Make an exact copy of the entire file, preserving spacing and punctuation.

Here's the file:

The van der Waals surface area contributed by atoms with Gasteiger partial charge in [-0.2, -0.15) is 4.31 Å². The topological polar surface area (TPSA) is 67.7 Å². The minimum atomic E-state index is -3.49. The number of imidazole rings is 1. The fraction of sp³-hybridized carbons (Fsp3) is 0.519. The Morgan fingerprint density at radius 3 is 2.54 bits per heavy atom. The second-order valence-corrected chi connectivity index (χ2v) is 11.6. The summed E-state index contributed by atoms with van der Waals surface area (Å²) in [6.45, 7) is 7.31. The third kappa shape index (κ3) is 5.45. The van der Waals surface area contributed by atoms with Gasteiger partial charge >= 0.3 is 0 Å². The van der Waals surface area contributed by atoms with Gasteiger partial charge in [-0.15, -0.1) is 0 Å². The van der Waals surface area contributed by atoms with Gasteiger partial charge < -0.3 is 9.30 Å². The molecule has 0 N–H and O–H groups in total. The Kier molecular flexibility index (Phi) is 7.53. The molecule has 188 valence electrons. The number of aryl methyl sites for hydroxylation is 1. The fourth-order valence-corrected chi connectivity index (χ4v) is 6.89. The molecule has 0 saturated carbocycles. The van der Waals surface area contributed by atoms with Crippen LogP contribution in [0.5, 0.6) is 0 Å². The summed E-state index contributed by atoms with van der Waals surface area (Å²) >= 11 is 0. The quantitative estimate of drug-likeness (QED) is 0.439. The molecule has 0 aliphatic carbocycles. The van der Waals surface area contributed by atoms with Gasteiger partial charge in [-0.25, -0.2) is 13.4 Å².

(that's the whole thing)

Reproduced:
The van der Waals surface area contributed by atoms with Gasteiger partial charge in [-0.2, -0.15) is 4.31 Å². The topological polar surface area (TPSA) is 67.7 Å². The minimum atomic E-state index is -3.49. The number of imidazole rings is 1. The fraction of sp³-hybridized carbons (Fsp3) is 0.519. The Morgan fingerprint density at radius 3 is 2.54 bits per heavy atom. The second-order valence-corrected chi connectivity index (χ2v) is 11.6. The summed E-state index contributed by atoms with van der Waals surface area (Å²) in [6.45, 7) is 7.31. The third kappa shape index (κ3) is 5.45. The van der Waals surface area contributed by atoms with Gasteiger partial charge >= 0.3 is 0 Å². The van der Waals surface area contributed by atoms with Gasteiger partial charge in [-0.15, -0.1) is 0 Å². The van der Waals surface area contributed by atoms with Gasteiger partial charge < -0.3 is 9.30 Å². The molecule has 0 N–H and O–H groups in total. The Kier molecular flexibility index (Phi) is 7.53. The molecule has 188 valence electrons. The number of aryl methyl sites for hydroxylation is 1. The fourth-order valence-corrected chi connectivity index (χ4v) is 6.89. The molecule has 0 saturated carbocycles. The van der Waals surface area contributed by atoms with Crippen LogP contribution in [0.5, 0.6) is 0 Å². The summed E-state index contributed by atoms with van der Waals surface area (Å²) >= 11 is 0. The quantitative estimate of drug-likeness (QED) is 0.439. The molecule has 0 aliphatic carbocycles. The van der Waals surface area contributed by atoms with Gasteiger partial charge in [-0.25, -0.2) is 13.4 Å².